Long love affair with Brussels comes to an end

Irish voters have delivered a stinging rebuff to official Europe and official Ireland by returning a decisive rejection of the Lisbon Treaty.

The vote – which had been expected to be close and in favour of Lisbon – instead brought a clear victory for the "no" side of 53.4 per cent to 46.6 per cent.

The shocked, pale faces of Ireland's grand old Europeans, in particular the former prime minister Garret FitzGerald, said it all: that the era of the country's long-unquestioning love affair with Europe is over.

The shock left the Irish authorities dazed as they began the task of trying to work out how to proceed on Europe generally, and on how to minimise an anti-Irish backlash in Brussels.

Voters all over the Republic rejected the urgings of the Irish establishment and of the Brussels bureaucracy to say no to Lisbon in a vote seen as illustrating in the most pointed way a striking disconnect between the electorate and the elite.

A generally tepid months-long campaign reached a more heated climax in the past week, culminating yesterday with the jostling of the cabinet minister Brian Lenihan by jubilant anti-abortion campaigners.

When the final result was confirmed, shortly after 5pm, the returning officer was interrupted by prolonged whooping and chanting from Lisbon opponents celebrating what all sides regard as an emphatic victory. The "no" camp amassed 862,000 votes while the "yes" camp collected 752,000, a quite unexpectedly decisive margin of victory which surprised politicians, commentators and – for once – even the bookmakers.

Issues such as abortion were not originally supposed to be important in the campaign, but as it developed a whole range of topics, many said by the "yes" camp to be extraneous, came to the fore.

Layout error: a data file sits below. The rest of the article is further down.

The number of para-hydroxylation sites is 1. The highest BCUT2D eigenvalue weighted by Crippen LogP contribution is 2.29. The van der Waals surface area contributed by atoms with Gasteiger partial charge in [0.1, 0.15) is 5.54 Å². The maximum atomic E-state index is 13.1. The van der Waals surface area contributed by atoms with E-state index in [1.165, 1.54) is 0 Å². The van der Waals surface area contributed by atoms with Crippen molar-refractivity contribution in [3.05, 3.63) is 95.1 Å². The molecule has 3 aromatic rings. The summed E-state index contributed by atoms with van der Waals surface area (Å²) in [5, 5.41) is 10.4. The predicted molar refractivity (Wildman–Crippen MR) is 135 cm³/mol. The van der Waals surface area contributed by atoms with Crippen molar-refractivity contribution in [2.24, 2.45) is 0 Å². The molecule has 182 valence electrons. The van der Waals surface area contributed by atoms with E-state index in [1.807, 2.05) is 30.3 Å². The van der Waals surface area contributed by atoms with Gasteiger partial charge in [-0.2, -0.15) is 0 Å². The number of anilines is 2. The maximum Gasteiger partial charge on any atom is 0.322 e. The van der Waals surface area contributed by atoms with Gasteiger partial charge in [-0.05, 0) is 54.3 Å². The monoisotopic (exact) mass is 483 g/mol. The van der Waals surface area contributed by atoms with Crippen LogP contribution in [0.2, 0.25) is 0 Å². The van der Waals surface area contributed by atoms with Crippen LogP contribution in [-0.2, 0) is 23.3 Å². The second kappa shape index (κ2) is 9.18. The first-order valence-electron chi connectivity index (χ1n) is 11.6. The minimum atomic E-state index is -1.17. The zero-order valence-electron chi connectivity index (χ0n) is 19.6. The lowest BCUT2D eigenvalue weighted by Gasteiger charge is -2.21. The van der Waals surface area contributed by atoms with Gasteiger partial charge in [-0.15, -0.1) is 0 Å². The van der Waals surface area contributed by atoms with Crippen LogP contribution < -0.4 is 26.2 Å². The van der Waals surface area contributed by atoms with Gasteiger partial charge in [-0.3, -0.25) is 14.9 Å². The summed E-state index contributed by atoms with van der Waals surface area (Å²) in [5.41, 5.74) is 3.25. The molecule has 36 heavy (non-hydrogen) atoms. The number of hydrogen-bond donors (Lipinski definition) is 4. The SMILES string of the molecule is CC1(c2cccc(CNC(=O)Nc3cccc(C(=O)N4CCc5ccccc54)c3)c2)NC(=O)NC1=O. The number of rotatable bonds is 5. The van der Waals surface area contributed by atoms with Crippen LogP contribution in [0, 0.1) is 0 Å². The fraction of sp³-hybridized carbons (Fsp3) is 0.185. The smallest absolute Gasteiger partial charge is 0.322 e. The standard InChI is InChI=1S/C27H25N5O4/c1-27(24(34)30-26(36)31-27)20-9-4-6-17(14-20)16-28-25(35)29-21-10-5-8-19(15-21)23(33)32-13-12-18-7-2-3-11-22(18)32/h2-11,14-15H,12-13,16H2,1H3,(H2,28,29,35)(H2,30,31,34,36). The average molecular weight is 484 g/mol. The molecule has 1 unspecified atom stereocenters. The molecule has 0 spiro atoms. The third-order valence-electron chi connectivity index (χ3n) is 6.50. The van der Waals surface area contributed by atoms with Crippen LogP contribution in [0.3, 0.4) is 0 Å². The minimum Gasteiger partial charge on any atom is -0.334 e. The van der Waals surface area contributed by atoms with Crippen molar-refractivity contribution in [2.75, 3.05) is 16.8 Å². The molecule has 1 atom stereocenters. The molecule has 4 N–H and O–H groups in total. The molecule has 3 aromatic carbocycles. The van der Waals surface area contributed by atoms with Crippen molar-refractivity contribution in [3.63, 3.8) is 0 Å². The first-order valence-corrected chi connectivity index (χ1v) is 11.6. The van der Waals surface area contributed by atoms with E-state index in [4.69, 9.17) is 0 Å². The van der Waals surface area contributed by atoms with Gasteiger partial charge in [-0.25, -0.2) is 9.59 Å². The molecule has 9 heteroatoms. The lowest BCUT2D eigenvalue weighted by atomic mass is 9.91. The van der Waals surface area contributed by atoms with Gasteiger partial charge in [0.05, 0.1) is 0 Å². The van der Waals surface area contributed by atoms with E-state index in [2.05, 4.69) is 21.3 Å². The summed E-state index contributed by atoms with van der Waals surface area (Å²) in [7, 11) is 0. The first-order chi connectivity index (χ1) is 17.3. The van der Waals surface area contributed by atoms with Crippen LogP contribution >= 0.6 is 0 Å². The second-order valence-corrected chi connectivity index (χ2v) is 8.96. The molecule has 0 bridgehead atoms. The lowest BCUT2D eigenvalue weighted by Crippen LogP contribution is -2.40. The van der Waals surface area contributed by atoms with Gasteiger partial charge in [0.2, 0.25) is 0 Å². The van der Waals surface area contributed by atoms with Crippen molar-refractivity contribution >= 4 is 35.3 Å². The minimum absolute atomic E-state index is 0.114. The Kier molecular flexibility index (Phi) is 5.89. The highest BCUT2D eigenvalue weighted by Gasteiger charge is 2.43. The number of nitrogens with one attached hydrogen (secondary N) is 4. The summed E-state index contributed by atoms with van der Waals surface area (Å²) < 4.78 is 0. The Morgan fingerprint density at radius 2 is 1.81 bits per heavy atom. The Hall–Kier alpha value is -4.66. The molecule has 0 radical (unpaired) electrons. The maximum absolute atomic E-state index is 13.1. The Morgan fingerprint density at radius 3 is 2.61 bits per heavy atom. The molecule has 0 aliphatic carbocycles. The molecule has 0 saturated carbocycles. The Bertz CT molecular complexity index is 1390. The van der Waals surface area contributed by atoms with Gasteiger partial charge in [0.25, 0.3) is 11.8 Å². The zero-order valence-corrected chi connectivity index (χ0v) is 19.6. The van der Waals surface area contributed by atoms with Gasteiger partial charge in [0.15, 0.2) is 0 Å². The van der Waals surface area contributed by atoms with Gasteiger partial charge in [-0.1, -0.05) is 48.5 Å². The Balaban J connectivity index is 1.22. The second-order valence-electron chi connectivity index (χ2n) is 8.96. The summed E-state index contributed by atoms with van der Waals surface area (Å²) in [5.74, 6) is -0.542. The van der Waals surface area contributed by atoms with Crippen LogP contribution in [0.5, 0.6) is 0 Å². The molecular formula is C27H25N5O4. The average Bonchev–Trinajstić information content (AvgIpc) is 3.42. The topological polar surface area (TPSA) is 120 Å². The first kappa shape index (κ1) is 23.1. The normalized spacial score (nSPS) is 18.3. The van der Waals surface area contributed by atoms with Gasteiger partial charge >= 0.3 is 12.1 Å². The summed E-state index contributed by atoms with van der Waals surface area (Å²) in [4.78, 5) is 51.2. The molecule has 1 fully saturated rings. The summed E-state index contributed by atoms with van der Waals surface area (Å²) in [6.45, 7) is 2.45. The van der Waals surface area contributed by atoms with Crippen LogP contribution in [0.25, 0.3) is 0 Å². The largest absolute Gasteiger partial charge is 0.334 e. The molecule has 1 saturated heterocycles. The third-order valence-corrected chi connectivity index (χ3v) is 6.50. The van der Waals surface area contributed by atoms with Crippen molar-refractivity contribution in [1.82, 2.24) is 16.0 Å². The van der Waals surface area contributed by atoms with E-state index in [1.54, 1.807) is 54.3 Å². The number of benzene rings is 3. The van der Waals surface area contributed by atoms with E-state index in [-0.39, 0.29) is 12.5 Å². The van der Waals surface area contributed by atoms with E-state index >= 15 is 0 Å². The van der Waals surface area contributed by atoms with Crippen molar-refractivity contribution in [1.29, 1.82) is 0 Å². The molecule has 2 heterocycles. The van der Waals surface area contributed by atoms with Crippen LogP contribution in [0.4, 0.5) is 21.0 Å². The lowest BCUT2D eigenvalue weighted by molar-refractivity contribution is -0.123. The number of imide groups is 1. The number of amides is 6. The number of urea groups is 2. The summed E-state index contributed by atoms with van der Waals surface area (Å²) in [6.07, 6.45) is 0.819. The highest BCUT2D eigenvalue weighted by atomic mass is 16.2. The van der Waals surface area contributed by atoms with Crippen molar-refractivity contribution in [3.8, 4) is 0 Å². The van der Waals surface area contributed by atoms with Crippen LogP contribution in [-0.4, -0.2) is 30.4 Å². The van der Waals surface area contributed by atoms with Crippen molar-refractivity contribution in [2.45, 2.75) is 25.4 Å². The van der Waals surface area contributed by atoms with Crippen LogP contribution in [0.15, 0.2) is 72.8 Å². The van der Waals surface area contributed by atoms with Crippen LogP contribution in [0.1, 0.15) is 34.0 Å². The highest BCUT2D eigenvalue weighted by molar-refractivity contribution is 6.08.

Yesterday there was little agreement on what exactly had gone wrong for the "yes" camp, which included all the major parties, business groups, most of the trade unions and practically all the media. Early explanations ranged from a mounting disillusionment with the overall European project to a particularly forceful anti-Lisbon campaign mounted by a disparate range of opponents which included the far right and the far left.

This was reflected by the Irish Foreign Minister, Micheal Martin, who said: "We were on the back foot in this campaign, saying things like 'No, Lisbon will not impose abortion, will not mean the ending of Ireland's low corporate tax rate, will not mean conscription to a European army or the end of our military neutrality, or the end of vetoes in relation to farming'."

A number of politicians told of women voters saying they could not support the treaty because of a fear that their sons or grandsons might be conscripted into a future European army.

But in addition to these factors many observers detected an underlying distrust of Brussels and the major Irish parties.

The "no" campaign appeared to make an impact with arguments that Lisbon's highly technical provisions would bring about a loss of Irish influence.

A clear current of nervousness about a growing centralisation of power in Brussels was visible. At the same time, however, hardly anyone in the "no" campaign described themselves as anti-European, insisting they approved of Europe but not of Lisbon.

One of the minority of constituencies to record a "yes" vote was that of the recently appointed Prime Minister, Brian Cowen, in what was seen as a personal local endorsement. But he had campaigned hard in recent weeks and it will come as a blow to him to begin his premiership with such a defeat.